Standard Operating Procedures for Michigan Cannabis Businesses

A big part of running a successful business is developing consistent operating policies and procedures. Cannabis-related businesses in Michigan must also comply with constantly evolving regulations and restrictions on cannabis distribution. Adopting and implementing standard operating procedures (SOPs) can help your Michigan cannabis business stay compliant and run more efficiently.

What Are SOPs?

SOPs are formalized, documented versions of the routines you already have in place. These documents identify and standardize the tasks and processes involved in all business operations. Creating these SOP checklists ensures that everyone knows the approved way to do things and does them the same way. They help your business run more efficiently, reduce the potential for fraud or errors, and allow you to deliver a more consistent product or experience to the consumer.

Since cannabis production and distribution is a heavily regulated industry, developing written SOPs can help you stay compliant with state and local regulations. Standardizing procedures and documentation makes it easier to quickly provide information if you are audited or reviewed by the Michigan Cannabis Regulatory Agency, OSHA, or the Department of Labor and Economic Opportunity.

What SOPs Does My Cannabis Business Need?

You can create an SOP for any task that can be standardized within your operations. This includes everyday processes and procedures, periodic tasks like payroll and licensure, and occasional or unpredictable issues like workplace injuries or employee complaints. Where appropriate, create checklists that can be signed and dated as completed, then saved with other business records as necessary.

Some common SOPs include:

  • Daily opening and closing routines.
  • Inventory control, tracking, and ordering.
  • Product quality assessment, storage, rotation, and expiration dates.
  • Inventory intake, packaging, and labeling.
  • Pricing, marketing, and sales/promotions.
  • Recalls and defective product notices.
  • Checkout procedures, including processing payments and packing products.
  • Delivery logs and vehicle tracking records.
  • Cash handling, reconciliation, storage, and depositing.
  • Customer ID validation, age verification, and tracking systems.
  • New and ongoing employee training.
  • Payroll management.
  • Workplace safety and health.
  • Sexual harassment reporting.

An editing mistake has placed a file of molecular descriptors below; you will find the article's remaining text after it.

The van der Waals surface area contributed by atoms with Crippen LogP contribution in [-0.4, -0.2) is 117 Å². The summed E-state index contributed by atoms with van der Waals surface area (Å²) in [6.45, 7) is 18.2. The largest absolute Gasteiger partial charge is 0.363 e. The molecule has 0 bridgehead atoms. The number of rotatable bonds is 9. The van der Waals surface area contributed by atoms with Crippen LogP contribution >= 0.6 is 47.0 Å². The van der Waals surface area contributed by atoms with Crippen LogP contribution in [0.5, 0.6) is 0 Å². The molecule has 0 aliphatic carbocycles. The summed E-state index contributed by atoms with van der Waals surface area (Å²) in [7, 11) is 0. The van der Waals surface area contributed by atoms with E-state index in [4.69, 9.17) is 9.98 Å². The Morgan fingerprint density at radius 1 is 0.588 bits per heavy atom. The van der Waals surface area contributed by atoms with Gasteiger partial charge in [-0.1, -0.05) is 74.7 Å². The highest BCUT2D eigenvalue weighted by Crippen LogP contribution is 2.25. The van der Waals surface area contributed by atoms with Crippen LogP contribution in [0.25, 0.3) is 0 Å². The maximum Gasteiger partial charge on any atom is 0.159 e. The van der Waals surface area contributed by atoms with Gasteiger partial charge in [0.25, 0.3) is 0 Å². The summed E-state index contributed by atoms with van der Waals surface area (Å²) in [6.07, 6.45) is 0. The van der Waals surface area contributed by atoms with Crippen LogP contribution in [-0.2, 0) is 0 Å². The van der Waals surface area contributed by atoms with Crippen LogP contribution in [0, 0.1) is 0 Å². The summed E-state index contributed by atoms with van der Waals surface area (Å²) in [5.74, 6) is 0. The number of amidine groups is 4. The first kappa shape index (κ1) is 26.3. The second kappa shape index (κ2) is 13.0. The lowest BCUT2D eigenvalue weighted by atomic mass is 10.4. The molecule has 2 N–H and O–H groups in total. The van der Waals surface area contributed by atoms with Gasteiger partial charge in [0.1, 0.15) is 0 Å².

• Employee management (breaks, personal item storage, phone use, etc.).
  • Disciplinary policy.
  • Security and emergency protocols.
  • Accounting and tax procedures.
  • Licensing renewal.
  • Auditing checklists.

Your staff can help you create SOPs that are the most beneficial to your operations. It’s also wise to regularly review the SOPs and update them if regulations or your business needs change. Note the date each was created and revised somewhere on the document (usually in the header or footer), and keep copies of previous versions.

In addition to its creation and revision date, each SOP should include the following:

  • A detailed description of the task or procedure and the individual steps involved.
  • Everyone responsible for the task’s performance and their specific role.
  • When and how often it must be done.
  • Why it is necessary (and the penalties or risks of non-performance).
  • The necessary equipment or tools.
  • How the task is verified or documented.
  • Contact information or resources in case of problems or questions.

Communicate and Follow SOPs

Once you’ve created and memorialized your SOPs, you must communicate them to your employees. Ensure all team members are appropriately informed of and able to access the SOPs that affect their roles. (For example, keeping the opening and closing SOPs where all store employees can easily reference them makes sense, but only managers may need access to the annual licensing renewal SOP.)

Every employee and team member — including you — must follow every SOP every time. Managers should regularly review SOP forms with their employees and monitor compliance. Owners should periodically check in with managers regarding employee compliance and follow and document their own top-level SOPs. SOPs should be changed or formally rescinded (rather than unenforced or abandoned) if they are no longer necessary, relevant, or helpful.

Consult a Michigan Cannabis Business Professional

Cannabis businesses must comply with strict regulations and record-keeping requirements. SOPs that standardize many aspects of your business can make these ongoing obligations less difficult and stressful. They can also help your business run more smoothly, reduce workplace conflict, increase profitability, and improve customer experiences.

Although creating a set of SOPs is an excellent idea, the process can seem overwhelming. A good place to start is by consulting with an experienced Michigan cannabis business attorney.

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